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Royall Tyler to Mildred Barnes Bliss, November 14, 1944



Dearest Mildred,

I have just returned from spending 30 hours in Paris, with Elisina (who is staying on there for a bit) and Bill, whom I’m asking to take this to you. I hope he’ll be able to connect with you while he’s over there on the leave he’s about to start on—leave which I fear will be mostly work for him, however, as he’ll be grabbed the moment he gets there.During the Second World War, William Royall Tyler served as a manager for a short-wave radio station (1940–1942), as an editor in the Office of War Information in Algeria (1942–1943), as the chief of press of the wireless bureau in the western Mediterranean (1943–1944), and as the deputy director and later the director of the Office of War Information in France (1944–1945). If you do see him, he’ll be able to give you my news as well as his own, which seem to be very good.

But even if you’re away from the East Coast, I hope this may reach you, to tell you that I’m well and enjoying my work,During the Second World War, Royall Tyler took unpaid leave from the League of Nations to work for the U.S. intelligence network, run by Allen Dulles in Switzerland. Between 1943 and 1949, Tyler served as the Swiss representative of the United Nations Relief and Rehabilitation Administration (UNRRA) and, in 1944, as the special attaché to the U.S. Legation in Bern. which indeed becomes more interesting all the time. The Swiss have a relatively big post-war relief programme of their own, and it is well worth while to get it as far as possible coordinated with UNRRA’s.The United Nations Relief and Rehabilitation Administration (UNRRA), an international relief agency representing forty-four nations. Founded in 1943 by U.S. president Franklin Delano Roosevelt, it became part of the United Nations in 1945. Its purpose was to provide relief to the victims of war in any area under the control of any of the forty-four nations through the provision of food, fuel, clothing, shelter, and medical and other essential services. Not a little can be done in that way, to the benefit of both parties.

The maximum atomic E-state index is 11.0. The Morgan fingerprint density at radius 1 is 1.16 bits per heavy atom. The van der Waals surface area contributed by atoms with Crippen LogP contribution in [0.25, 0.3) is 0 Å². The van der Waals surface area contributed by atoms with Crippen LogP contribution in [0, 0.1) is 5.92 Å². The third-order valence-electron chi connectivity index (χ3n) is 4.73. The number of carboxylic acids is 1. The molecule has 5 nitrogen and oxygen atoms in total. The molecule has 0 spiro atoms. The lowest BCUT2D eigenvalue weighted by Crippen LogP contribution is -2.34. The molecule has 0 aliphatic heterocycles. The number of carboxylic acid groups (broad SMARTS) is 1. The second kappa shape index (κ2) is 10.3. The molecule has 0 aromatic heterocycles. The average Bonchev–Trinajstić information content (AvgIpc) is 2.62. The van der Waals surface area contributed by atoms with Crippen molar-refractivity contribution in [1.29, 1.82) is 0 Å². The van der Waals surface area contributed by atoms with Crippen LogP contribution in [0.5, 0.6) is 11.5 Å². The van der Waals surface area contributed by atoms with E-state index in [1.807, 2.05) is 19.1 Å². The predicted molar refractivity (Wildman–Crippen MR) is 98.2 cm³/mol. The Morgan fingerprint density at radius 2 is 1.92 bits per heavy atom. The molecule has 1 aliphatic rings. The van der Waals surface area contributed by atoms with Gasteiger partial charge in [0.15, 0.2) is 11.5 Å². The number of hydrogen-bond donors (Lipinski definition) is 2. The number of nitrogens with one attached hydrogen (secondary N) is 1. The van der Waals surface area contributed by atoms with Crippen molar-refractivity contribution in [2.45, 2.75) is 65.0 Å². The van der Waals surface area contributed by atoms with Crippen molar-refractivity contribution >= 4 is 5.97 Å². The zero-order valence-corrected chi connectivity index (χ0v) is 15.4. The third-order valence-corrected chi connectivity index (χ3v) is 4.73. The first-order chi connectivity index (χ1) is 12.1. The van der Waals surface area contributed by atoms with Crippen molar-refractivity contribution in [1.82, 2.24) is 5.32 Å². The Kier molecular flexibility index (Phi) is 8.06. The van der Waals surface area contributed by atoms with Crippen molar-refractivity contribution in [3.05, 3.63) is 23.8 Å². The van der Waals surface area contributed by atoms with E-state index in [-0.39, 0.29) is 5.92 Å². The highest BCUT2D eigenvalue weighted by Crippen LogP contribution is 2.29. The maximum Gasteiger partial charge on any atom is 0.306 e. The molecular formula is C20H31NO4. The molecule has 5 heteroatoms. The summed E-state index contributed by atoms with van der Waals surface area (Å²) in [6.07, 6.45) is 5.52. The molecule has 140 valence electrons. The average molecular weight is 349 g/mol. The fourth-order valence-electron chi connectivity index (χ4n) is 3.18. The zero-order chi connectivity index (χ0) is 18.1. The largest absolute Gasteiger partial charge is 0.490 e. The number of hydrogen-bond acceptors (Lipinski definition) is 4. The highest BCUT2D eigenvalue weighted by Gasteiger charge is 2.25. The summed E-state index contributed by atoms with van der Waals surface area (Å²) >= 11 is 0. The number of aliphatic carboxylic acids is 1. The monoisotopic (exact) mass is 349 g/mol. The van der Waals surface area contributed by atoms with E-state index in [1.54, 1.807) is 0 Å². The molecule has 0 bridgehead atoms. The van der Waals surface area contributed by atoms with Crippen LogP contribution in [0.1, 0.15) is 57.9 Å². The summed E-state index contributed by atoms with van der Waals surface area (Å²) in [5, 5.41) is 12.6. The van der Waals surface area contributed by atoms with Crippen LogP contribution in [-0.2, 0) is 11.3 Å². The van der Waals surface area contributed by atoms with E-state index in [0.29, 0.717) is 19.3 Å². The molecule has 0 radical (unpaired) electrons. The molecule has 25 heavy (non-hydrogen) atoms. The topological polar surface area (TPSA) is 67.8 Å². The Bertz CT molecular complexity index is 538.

This visit I’ve just made to Paris is the first since May 1940. It seemed like a dream, being there, after all that has happened in between. A new France, and yet much of the old still there and struggling to survive. How will it go? I’m hopeful; but there are some slippery turns to be taken, yet.

I motored to Paris with Allen Dulles, and came back with him and David Bruce.David Kirkpatrick Este Bruce (1898–1977), an American diplomat and politician. On the way out, Allen and I got stuck in the snow on the Jura, and would have been there yet save for a fine pair of oxen that lugged us out of our predicament.

The old parts of Dijon haven’t suffered, nor have those of Auxerre or Sens, or Vezelay—or Tournus, or indeed anything of interest along that line, thank God! How I tremble for Ravenna, these days; and then Venice!

Fondest love to you and Robert, dearest Mildred—send me news by Bill, please



Associated People: Allen Dulles; William Royall Tyler